Less than two weeks from now, some of the world's greatest athletes will descend upon South Korea for the Winter Olympics. Also descending upon the host city: A ton of condoms.
There will be 110,000 condoms delivered to Pyeongchang for the Olympic games, according to Korea Biomedical Review, with 80,000 destined for the Olympic villages where athletes stay. That comes out to 27.4 condoms per athlete, or an average of 1.7 screws a day over the course of the 16-day event. The remaining 30,000 condoms will be sent to media areas and stadium bathrooms.
The 110,000 condoms represent an increase of 10,000 over the number reportedly rolled out during each of the previous three Winter Olympics games. According to Reuters, only 40,000 condoms were sent to Olympic villages in Vancouver in 2010, with the remaining 60,000 distributed in other areas.
The number of condoms set to be delivered during this year's Winter Olympics isn't remarkably high, however, compared to recent Summer Olympics games, which draw many more athletes. At the 2012 Games in London, Durex sent 150,000 to the Olympic village, and in Rio de Janeiro in 2016 there were reportedly 450,000 male and female condoms disseminated. 'Tis the season for screwing, baby.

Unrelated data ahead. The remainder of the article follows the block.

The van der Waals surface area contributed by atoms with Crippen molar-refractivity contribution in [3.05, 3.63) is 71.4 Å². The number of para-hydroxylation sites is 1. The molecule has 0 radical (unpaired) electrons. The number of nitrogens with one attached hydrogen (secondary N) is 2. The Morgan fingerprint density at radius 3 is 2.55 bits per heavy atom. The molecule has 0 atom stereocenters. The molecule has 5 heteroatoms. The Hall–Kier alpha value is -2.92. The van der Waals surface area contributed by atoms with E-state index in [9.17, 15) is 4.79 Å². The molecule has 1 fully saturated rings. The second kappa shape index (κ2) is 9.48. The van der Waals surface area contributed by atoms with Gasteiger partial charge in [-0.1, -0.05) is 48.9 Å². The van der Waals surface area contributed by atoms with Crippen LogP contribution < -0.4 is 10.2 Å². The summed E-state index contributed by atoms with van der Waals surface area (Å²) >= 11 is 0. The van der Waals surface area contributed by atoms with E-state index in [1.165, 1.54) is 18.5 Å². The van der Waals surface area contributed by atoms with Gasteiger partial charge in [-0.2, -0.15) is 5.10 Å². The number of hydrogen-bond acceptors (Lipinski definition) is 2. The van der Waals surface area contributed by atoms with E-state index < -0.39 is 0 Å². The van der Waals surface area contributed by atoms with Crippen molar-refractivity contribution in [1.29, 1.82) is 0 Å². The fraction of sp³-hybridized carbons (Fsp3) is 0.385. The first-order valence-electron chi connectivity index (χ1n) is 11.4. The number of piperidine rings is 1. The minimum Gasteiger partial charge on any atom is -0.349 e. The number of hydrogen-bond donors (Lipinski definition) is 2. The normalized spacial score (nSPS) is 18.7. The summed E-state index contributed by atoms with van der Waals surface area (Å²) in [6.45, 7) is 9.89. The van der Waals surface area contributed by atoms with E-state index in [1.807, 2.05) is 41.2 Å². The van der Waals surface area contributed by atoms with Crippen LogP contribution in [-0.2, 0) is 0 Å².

A number of anecdotal reports indicate that a boatload of condoms for Olympic athletes isn't synonymous with a buttload of boinking. In 2016, an Olympic source told Us Weekly that it's "pretty tough to hook up on twin beds with roommates", and that while there are people that are certainly going to fool around, "the number of condoms they pass out is in no way a necessary amount". A spokesman for the company donating 100,000 of the condoms to South Korea this year reinforced this belief, telling AFP that they "don't expect the athletes to use them all".
But even if athletes don't screw a few times a day over the course of the weeks-long event, it doesn't mean they shouldn't be amply equipped for the task.